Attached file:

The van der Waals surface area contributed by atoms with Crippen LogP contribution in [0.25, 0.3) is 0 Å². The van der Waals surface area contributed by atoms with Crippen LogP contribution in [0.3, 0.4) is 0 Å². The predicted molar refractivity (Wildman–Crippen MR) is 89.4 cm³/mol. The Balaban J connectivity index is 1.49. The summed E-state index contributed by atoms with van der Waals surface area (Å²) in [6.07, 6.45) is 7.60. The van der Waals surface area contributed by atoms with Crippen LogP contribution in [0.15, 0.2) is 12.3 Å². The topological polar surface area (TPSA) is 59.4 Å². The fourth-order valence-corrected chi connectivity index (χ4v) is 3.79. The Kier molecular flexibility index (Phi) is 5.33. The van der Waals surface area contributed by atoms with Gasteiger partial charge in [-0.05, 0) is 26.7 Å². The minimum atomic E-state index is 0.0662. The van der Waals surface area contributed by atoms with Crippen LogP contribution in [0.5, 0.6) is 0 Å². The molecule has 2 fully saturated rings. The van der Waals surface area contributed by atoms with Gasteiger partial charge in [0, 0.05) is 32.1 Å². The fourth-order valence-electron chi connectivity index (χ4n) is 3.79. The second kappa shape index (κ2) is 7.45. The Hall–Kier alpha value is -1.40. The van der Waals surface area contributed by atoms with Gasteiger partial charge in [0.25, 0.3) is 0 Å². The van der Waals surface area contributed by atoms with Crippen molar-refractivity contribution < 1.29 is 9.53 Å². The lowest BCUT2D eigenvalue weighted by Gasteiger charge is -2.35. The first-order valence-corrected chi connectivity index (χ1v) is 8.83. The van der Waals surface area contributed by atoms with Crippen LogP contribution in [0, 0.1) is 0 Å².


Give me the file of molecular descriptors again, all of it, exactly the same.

The van der Waals surface area contributed by atoms with Crippen LogP contribution in [0.25, 0.3) is 0 Å². The van der Waals surface area contributed by atoms with Crippen LogP contribution in [0.3, 0.4) is 0 Å². The predicted molar refractivity (Wildman–Crippen MR) is 89.4 cm³/mol. The Balaban J connectivity index is 1.49. The summed E-state index contributed by atoms with van der Waals surface area (Å²) in [6.07, 6.45) is 7.60. The van der Waals surface area contributed by atoms with Crippen LogP contribution in [0.15, 0.2) is 12.3 Å². The topological polar surface area (TPSA) is 59.4 Å². The fourth-order valence-corrected chi connectivity index (χ4v) is 3.79. The Kier molecular flexibility index (Phi) is 5.33. The van der Waals surface area contributed by atoms with Gasteiger partial charge in [-0.05, 0) is 26.7 Å². The minimum atomic E-state index is 0.0662. The van der Waals surface area contributed by atoms with Crippen LogP contribution in [0.5, 0.6) is 0 Å². The molecule has 2 fully saturated rings. The van der Waals surface area contributed by atoms with Gasteiger partial charge in [0, 0.05) is 32.1 Å². The fourth-order valence-electron chi connectivity index (χ4n) is 3.79. The second kappa shape index (κ2) is 7.45. The Hall–Kier alpha value is -1.40. The van der Waals surface area contributed by atoms with Gasteiger partial charge in [0.25, 0.3) is 0 Å². The van der Waals surface area contributed by atoms with Crippen molar-refractivity contribution < 1.29 is 9.53 Å². The lowest BCUT2D eigenvalue weighted by Gasteiger charge is -2.35. The first-order valence-corrected chi connectivity index (χ1v) is 8.83. The van der Waals surface area contributed by atoms with Crippen LogP contribution in [0, 0.1) is 0 Å².